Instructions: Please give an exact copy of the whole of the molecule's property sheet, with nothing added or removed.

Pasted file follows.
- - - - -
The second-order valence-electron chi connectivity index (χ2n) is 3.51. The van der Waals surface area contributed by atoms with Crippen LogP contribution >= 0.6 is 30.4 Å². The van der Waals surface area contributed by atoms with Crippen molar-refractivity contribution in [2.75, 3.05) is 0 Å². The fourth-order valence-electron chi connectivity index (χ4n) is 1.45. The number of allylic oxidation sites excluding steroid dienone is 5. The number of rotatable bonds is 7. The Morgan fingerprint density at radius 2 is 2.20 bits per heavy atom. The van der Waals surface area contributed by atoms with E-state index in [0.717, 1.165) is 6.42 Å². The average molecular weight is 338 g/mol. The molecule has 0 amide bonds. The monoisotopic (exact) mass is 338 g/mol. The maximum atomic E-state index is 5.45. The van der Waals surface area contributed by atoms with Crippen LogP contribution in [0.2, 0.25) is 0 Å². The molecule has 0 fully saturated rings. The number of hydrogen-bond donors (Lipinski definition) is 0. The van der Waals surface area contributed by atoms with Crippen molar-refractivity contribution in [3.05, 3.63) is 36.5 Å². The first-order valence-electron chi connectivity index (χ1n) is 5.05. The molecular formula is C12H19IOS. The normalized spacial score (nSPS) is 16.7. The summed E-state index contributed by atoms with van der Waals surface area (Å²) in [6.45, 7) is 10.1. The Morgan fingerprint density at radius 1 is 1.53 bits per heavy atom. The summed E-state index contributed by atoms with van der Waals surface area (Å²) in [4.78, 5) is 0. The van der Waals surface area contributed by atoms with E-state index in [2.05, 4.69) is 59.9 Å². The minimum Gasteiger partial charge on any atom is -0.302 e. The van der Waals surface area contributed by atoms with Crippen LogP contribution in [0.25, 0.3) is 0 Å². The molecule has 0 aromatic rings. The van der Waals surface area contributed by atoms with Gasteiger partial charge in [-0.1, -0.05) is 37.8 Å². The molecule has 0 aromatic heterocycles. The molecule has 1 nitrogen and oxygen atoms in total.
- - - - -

The second-order valence-electron chi connectivity index (χ2n) is 3.51. The van der Waals surface area contributed by atoms with Crippen LogP contribution >= 0.6 is 30.4 Å². The van der Waals surface area contributed by atoms with Crippen molar-refractivity contribution in [2.75, 3.05) is 0 Å². The fourth-order valence-electron chi connectivity index (χ4n) is 1.45. The number of allylic oxidation sites excluding steroid dienone is 5. The number of rotatable bonds is 7. The Morgan fingerprint density at radius 2 is 2.20 bits per heavy atom. The van der Waals surface area contributed by atoms with E-state index in [0.717, 1.165) is 6.42 Å². The average molecular weight is 338 g/mol. The molecule has 0 amide bonds. The monoisotopic (exact) mass is 338 g/mol. The maximum atomic E-state index is 5.45. The van der Waals surface area contributed by atoms with Crippen LogP contribution in [0.2, 0.25) is 0 Å². The molecule has 0 fully saturated rings. The number of hydrogen-bond donors (Lipinski definition) is 0. The van der Waals surface area contributed by atoms with Crippen molar-refractivity contribution in [3.05, 3.63) is 36.5 Å². The first-order valence-electron chi connectivity index (χ1n) is 5.05. The molecular formula is C12H19IOS. The normalized spacial score (nSPS) is 16.7. The summed E-state index contributed by atoms with van der Waals surface area (Å²) in [6.45, 7) is 10.1. The Morgan fingerprint density at radius 1 is 1.53 bits per heavy atom. The summed E-state index contributed by atoms with van der Waals surface area (Å²) in [4.78, 5) is 0. The van der Waals surface area contributed by atoms with E-state index in [2.05, 4.69) is 59.9 Å². The minimum Gasteiger partial charge on any atom is -0.302 e. The van der Waals surface area contributed by atoms with Crippen LogP contribution in [0.25, 0.3) is 0 Å². The molecule has 0 aromatic rings. The van der Waals surface area contributed by atoms with Gasteiger partial charge in [-0.1, -0.05) is 37.8 Å². The molecule has 0 aromatic heterocycles. The molecule has 1 nitrogen and oxygen atoms in total.